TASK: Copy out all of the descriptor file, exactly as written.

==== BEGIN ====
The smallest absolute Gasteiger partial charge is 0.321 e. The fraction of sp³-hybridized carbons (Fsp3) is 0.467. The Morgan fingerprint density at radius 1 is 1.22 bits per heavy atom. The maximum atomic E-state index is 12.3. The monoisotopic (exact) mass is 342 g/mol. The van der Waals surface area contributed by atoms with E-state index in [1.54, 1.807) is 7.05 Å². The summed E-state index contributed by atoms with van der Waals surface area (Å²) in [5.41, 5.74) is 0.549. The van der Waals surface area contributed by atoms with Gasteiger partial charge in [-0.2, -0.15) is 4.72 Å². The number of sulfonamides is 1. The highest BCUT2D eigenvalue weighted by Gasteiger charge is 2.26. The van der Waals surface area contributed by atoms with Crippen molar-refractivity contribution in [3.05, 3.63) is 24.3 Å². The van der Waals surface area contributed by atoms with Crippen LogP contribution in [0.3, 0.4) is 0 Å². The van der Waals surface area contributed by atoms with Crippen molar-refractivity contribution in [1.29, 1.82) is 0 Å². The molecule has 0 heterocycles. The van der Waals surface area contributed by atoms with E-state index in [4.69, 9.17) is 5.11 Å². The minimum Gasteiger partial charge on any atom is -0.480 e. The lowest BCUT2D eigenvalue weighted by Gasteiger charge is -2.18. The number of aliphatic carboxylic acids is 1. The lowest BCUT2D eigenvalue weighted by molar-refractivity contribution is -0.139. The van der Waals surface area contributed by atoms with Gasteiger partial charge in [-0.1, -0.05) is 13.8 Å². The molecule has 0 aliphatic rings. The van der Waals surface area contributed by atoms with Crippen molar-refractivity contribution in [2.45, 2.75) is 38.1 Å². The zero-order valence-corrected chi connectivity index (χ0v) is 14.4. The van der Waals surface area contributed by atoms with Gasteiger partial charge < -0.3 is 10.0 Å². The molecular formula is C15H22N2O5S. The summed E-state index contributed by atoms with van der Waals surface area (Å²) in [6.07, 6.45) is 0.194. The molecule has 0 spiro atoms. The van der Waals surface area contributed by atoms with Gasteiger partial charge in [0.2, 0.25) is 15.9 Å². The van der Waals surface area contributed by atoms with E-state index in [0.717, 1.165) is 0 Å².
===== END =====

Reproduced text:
The smallest absolute Gasteiger partial charge is 0.321 e. The fraction of sp³-hybridized carbons (Fsp3) is 0.467. The Morgan fingerprint density at radius 1 is 1.22 bits per heavy atom. The maximum atomic E-state index is 12.3. The monoisotopic (exact) mass is 342 g/mol. The van der Waals surface area contributed by atoms with E-state index in [1.54, 1.807) is 7.05 Å². The summed E-state index contributed by atoms with van der Waals surface area (Å²) in [5.41, 5.74) is 0.549. The van der Waals surface area contributed by atoms with Gasteiger partial charge in [-0.2, -0.15) is 4.72 Å². The number of sulfonamides is 1. The highest BCUT2D eigenvalue weighted by Gasteiger charge is 2.26. The van der Waals surface area contributed by atoms with Crippen molar-refractivity contribution in [3.05, 3.63) is 24.3 Å². The van der Waals surface area contributed by atoms with Crippen LogP contribution in [0.3, 0.4) is 0 Å². The van der Waals surface area contributed by atoms with Crippen molar-refractivity contribution in [1.29, 1.82) is 0 Å². The molecule has 0 heterocycles. The van der Waals surface area contributed by atoms with E-state index in [4.69, 9.17) is 5.11 Å². The minimum Gasteiger partial charge on any atom is -0.480 e. The lowest BCUT2D eigenvalue weighted by Gasteiger charge is -2.18. The number of aliphatic carboxylic acids is 1. The lowest BCUT2D eigenvalue weighted by molar-refractivity contribution is -0.139. The van der Waals surface area contributed by atoms with Gasteiger partial charge in [-0.1, -0.05) is 13.8 Å². The molecule has 0 aliphatic rings. The van der Waals surface area contributed by atoms with Crippen molar-refractivity contribution in [2.45, 2.75) is 38.1 Å². The zero-order valence-corrected chi connectivity index (χ0v) is 14.4. The van der Waals surface area contributed by atoms with Gasteiger partial charge < -0.3 is 10.0 Å². The molecular formula is C15H22N2O5S. The summed E-state index contributed by atoms with van der Waals surface area (Å²) in [6.07, 6.45) is 0.194. The molecule has 0 spiro atoms. The van der Waals surface area contributed by atoms with Gasteiger partial charge in [0.2, 0.25) is 15.9 Å². The van der Waals surface area contributed by atoms with E-state index in [0.717, 1.165) is 0 Å².